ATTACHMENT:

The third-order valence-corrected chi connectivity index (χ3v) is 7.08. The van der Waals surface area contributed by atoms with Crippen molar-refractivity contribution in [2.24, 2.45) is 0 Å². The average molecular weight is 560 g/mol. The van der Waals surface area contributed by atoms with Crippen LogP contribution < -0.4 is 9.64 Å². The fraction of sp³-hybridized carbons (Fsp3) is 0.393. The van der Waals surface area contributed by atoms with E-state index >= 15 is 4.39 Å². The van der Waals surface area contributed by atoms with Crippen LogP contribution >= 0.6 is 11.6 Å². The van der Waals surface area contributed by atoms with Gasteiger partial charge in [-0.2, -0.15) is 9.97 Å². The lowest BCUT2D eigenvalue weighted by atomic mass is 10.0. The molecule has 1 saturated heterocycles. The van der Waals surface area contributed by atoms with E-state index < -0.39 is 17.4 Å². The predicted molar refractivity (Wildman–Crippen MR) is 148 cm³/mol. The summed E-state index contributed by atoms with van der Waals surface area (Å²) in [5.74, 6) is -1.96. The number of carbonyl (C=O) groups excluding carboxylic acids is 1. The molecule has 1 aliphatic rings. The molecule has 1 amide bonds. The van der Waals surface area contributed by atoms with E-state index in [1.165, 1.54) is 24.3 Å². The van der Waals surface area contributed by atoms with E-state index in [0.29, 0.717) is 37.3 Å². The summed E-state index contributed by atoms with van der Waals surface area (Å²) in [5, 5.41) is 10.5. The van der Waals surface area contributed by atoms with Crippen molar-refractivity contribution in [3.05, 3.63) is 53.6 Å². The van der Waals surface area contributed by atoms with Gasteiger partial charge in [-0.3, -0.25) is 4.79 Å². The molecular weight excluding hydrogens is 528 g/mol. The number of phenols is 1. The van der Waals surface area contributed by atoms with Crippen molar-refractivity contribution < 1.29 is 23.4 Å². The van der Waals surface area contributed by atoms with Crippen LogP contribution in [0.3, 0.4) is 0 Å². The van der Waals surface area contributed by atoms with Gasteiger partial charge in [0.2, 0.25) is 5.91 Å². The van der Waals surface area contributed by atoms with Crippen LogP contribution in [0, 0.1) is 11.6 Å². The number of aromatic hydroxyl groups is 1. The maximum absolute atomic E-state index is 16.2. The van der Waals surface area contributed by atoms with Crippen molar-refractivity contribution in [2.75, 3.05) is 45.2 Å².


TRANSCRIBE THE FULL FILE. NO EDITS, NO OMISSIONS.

The third-order valence-corrected chi connectivity index (χ3v) is 7.08. The van der Waals surface area contributed by atoms with Crippen molar-refractivity contribution in [2.24, 2.45) is 0 Å². The average molecular weight is 560 g/mol. The van der Waals surface area contributed by atoms with Crippen LogP contribution < -0.4 is 9.64 Å². The fraction of sp³-hybridized carbons (Fsp3) is 0.393. The van der Waals surface area contributed by atoms with E-state index >= 15 is 4.39 Å². The van der Waals surface area contributed by atoms with Crippen LogP contribution >= 0.6 is 11.6 Å². The van der Waals surface area contributed by atoms with Gasteiger partial charge in [-0.2, -0.15) is 9.97 Å². The lowest BCUT2D eigenvalue weighted by atomic mass is 10.0. The molecule has 1 saturated heterocycles. The van der Waals surface area contributed by atoms with E-state index < -0.39 is 17.4 Å². The predicted molar refractivity (Wildman–Crippen MR) is 148 cm³/mol. The summed E-state index contributed by atoms with van der Waals surface area (Å²) in [5.74, 6) is -1.96. The number of carbonyl (C=O) groups excluding carboxylic acids is 1. The molecule has 1 aliphatic rings. The molecule has 1 amide bonds. The van der Waals surface area contributed by atoms with E-state index in [1.165, 1.54) is 24.3 Å². The van der Waals surface area contributed by atoms with E-state index in [0.29, 0.717) is 37.3 Å². The summed E-state index contributed by atoms with van der Waals surface area (Å²) in [5, 5.41) is 10.5. The van der Waals surface area contributed by atoms with Crippen molar-refractivity contribution in [3.05, 3.63) is 53.6 Å². The van der Waals surface area contributed by atoms with Gasteiger partial charge in [-0.3, -0.25) is 4.79 Å². The molecular weight excluding hydrogens is 528 g/mol. The number of phenols is 1. The van der Waals surface area contributed by atoms with Crippen molar-refractivity contribution < 1.29 is 23.4 Å². The van der Waals surface area contributed by atoms with Crippen LogP contribution in [0.3, 0.4) is 0 Å². The van der Waals surface area contributed by atoms with Gasteiger partial charge in [0.2, 0.25) is 5.91 Å². The van der Waals surface area contributed by atoms with Crippen LogP contribution in [0, 0.1) is 11.6 Å². The number of aromatic hydroxyl groups is 1. The maximum absolute atomic E-state index is 16.2. The van der Waals surface area contributed by atoms with Crippen molar-refractivity contribution in [2.75, 3.05) is 45.2 Å².